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Grand Prix Final Preview and Predictions

Senior competition in the Grand Prix Final starts today in Quebec City, Canada. Lots of top names here to vie for titles against some new faces.


Competitive Outlook

The big question here is who will win out between Germany's reigning world champions Savchenko and Szolkowy and newer Russian powerhouse Volosozhar and Trankov. Or will everyone err and Russia's Kavaguti and Smirnov will sneak to the top of the podium? Kavaguti and Smirnov have less power and will score lower unless the other two teams make mistakes.

I won't totally count out China's Zhang and Zhang but I think they lack the pizzazz of the other top teams. And Japan's Takahashi and Tran and Canada's Duhamel and Radford will only medal if everyone else has numerous errors.

Programs I can't wait to see again

Kavaguti and Smirnov's Clair de Lune has grown on me. And so has Duhamel and Radford's Coldplay program. Neither would normally excite me that much but the other pairs are not doing anything that I really love anyway.


1) Savchenko and Szolkowy (Germany)

2) Volosozhar and Trankov (Russia)

3) Zhang and Zhang (China)

Ice Dancing

Competitive Outlook

Well, this is it. This is an important matchup. It's reigning world champions from the USA Meryl Davis and Charlie White versus training mates and reigning Olympic champions from Canada, Tessa Virtue and Scott Moir. Virtue and Moir have never won a Grand Prix Final and obviously, going off of 2009-2010, it doesn't mean too much who wins as far as what will happen the rest of the season. But any time these heavyweights match up is a big deal. I can't wait to see how the judges hold their programs up to each other. You all know I think Davis and White's programs are superior this year, but we'll see...

In the rest of the field, I am looking for USA's Maia Shibutani and Alex Shibutani to battle it out for bronze. Last year, it would have been a given that France's Nathalie Pechalat and Fabian Bourzat would be the ones to watch for bronze, but I feel like the playing field has been evened out a bit. Canada's Kaitlyn Weaver and Andrew Poje have looked good. Russia's Bobrova and Soloviev have surprised me in the past so maybe they will here as well.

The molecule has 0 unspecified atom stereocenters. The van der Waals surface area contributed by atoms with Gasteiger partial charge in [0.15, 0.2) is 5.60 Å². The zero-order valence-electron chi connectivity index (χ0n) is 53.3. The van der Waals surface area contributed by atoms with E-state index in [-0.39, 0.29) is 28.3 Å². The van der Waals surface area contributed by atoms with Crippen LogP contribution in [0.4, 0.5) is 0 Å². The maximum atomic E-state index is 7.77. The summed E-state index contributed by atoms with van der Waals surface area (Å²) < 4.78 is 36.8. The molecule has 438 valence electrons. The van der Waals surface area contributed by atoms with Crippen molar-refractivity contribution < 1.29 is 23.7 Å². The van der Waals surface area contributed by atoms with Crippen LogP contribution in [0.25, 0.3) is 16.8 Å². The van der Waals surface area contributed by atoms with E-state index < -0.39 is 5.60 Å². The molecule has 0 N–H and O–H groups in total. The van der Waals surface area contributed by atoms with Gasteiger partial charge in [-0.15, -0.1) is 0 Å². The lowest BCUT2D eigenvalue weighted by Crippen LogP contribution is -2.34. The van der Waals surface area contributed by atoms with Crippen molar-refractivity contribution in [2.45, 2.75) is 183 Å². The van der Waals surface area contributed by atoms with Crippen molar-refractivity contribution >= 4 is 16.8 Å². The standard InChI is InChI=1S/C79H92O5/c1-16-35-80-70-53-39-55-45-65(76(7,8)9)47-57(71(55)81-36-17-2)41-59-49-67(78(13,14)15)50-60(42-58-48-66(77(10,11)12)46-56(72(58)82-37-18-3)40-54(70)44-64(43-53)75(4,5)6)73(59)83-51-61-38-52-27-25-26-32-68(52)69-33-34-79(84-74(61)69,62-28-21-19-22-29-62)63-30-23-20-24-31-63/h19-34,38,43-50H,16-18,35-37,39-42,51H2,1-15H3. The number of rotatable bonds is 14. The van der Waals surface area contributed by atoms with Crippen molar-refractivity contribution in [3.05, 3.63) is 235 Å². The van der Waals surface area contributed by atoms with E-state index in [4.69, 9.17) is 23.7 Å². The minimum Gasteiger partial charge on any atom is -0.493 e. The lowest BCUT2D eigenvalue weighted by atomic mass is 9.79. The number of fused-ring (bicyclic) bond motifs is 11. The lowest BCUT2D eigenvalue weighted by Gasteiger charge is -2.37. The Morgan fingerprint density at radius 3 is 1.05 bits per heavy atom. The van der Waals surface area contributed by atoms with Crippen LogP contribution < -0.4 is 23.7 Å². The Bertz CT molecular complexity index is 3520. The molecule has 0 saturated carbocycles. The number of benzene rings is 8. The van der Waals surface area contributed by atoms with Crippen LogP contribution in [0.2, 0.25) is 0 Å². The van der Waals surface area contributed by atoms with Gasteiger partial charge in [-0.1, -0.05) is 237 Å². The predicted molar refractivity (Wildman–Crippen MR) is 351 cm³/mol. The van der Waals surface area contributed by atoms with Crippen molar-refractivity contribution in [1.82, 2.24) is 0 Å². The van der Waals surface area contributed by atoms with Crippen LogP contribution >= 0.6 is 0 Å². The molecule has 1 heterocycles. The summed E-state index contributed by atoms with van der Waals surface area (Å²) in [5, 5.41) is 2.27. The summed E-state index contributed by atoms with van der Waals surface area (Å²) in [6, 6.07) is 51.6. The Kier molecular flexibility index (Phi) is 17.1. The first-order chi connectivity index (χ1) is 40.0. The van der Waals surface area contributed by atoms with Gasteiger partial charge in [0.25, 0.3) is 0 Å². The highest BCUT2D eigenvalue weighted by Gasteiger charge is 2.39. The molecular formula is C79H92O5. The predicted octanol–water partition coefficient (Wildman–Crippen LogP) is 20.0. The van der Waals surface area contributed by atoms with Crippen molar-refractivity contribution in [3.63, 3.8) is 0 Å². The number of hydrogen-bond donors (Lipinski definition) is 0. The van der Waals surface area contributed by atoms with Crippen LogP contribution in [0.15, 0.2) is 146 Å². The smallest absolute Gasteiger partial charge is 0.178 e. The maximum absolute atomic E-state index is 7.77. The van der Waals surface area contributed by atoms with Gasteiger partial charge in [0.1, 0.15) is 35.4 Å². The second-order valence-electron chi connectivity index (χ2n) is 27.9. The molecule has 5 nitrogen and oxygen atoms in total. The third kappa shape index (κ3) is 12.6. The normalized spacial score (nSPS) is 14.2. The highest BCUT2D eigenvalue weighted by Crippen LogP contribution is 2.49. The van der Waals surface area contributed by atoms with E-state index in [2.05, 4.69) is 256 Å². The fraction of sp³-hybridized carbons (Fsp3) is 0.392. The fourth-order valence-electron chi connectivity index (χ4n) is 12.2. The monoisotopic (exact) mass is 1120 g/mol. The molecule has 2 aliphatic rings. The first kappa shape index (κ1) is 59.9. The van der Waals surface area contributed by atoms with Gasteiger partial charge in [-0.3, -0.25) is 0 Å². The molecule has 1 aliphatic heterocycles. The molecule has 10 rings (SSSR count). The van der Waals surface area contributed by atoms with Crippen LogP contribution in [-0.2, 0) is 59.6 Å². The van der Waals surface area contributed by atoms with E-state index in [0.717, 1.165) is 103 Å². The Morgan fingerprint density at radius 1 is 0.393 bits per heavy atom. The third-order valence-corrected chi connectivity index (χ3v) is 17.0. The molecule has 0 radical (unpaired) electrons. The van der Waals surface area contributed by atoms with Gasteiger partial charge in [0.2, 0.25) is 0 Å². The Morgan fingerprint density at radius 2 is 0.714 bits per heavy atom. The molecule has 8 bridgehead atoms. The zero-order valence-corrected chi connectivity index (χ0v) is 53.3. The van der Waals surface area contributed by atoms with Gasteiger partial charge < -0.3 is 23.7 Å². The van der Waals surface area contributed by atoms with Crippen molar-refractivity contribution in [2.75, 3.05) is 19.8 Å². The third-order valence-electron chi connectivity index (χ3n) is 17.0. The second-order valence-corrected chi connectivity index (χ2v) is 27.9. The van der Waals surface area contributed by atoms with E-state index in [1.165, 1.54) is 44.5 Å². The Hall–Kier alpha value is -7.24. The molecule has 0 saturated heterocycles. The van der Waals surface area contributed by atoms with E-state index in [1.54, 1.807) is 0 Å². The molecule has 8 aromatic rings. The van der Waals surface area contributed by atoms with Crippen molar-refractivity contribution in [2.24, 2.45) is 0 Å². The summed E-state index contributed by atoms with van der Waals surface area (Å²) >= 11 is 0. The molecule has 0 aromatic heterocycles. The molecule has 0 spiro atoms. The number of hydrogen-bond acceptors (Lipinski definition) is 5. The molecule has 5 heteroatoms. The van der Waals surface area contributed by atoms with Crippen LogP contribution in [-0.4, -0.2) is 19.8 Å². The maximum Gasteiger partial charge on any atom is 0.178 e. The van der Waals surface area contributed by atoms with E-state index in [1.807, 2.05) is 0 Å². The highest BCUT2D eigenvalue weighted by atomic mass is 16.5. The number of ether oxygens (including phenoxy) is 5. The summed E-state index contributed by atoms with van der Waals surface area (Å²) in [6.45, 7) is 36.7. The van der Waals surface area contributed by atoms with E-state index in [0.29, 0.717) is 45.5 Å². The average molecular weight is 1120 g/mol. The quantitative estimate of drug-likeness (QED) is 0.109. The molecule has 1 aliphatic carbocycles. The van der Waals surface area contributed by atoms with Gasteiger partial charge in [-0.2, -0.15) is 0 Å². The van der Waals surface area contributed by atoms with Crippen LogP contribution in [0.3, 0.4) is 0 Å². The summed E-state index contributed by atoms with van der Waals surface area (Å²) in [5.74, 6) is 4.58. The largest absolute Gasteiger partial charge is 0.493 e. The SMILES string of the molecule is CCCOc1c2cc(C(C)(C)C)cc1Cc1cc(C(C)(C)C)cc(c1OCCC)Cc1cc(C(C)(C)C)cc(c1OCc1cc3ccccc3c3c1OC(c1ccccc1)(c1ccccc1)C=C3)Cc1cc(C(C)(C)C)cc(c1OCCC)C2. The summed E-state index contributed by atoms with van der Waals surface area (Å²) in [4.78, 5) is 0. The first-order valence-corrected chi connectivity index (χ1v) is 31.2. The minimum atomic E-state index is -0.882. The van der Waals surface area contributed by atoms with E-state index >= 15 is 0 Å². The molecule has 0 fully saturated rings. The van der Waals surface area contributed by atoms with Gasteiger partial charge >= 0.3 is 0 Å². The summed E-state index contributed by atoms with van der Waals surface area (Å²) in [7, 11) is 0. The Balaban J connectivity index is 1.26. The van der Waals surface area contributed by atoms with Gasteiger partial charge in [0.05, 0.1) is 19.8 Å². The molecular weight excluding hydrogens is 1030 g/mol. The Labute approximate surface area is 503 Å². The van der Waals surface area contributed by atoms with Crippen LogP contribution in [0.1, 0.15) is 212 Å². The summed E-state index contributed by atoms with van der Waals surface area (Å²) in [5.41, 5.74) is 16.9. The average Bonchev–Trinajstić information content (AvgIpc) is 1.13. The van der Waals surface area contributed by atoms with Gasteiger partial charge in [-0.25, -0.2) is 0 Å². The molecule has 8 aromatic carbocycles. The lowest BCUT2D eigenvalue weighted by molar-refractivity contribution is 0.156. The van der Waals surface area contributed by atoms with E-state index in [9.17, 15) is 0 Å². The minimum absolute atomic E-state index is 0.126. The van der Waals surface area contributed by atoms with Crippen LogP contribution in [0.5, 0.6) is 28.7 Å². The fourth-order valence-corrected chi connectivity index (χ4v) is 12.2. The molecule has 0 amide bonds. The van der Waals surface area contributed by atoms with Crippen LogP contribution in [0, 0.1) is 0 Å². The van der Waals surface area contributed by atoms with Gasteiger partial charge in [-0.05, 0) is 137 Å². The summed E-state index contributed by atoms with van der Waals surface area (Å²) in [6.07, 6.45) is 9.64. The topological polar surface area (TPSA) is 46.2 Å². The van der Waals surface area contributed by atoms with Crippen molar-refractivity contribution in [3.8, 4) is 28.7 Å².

Programs I can't wait to see again: I love watching both Davis and White's and Virtue and Moir's free dances. Die Fledermaus versus Funny Face - it is so on.


1) Davis and White (USA)

2) Virtue and Moir (Canada)

3) Shibutani and Shibutani (USA)


Competitive Outlook

Now, it would be easy for me to just give this to Canada's Patrick Chan. He has been untouchable for so long now and his quads have been enough to carry the day no matter the other mistakes he has made. That combined with the overall sloppiness among the other men in this competition should be enough. BUT - Japan's Daisuke Takahashi holds the season's best point total, of 259.75 to Chan's 253.74. So I don't know if we should completely write him out of that gold medal spot. But you have to figure Takahashi will not land a quad (and will likely fall on an attempt). He will have to be very clean on the rest of his jumps in order to make up for the quads that Chan will inevitably land. And he will have to put on a great show if he wants to keep his components up with Chan's, which is never impossible for Takahashi.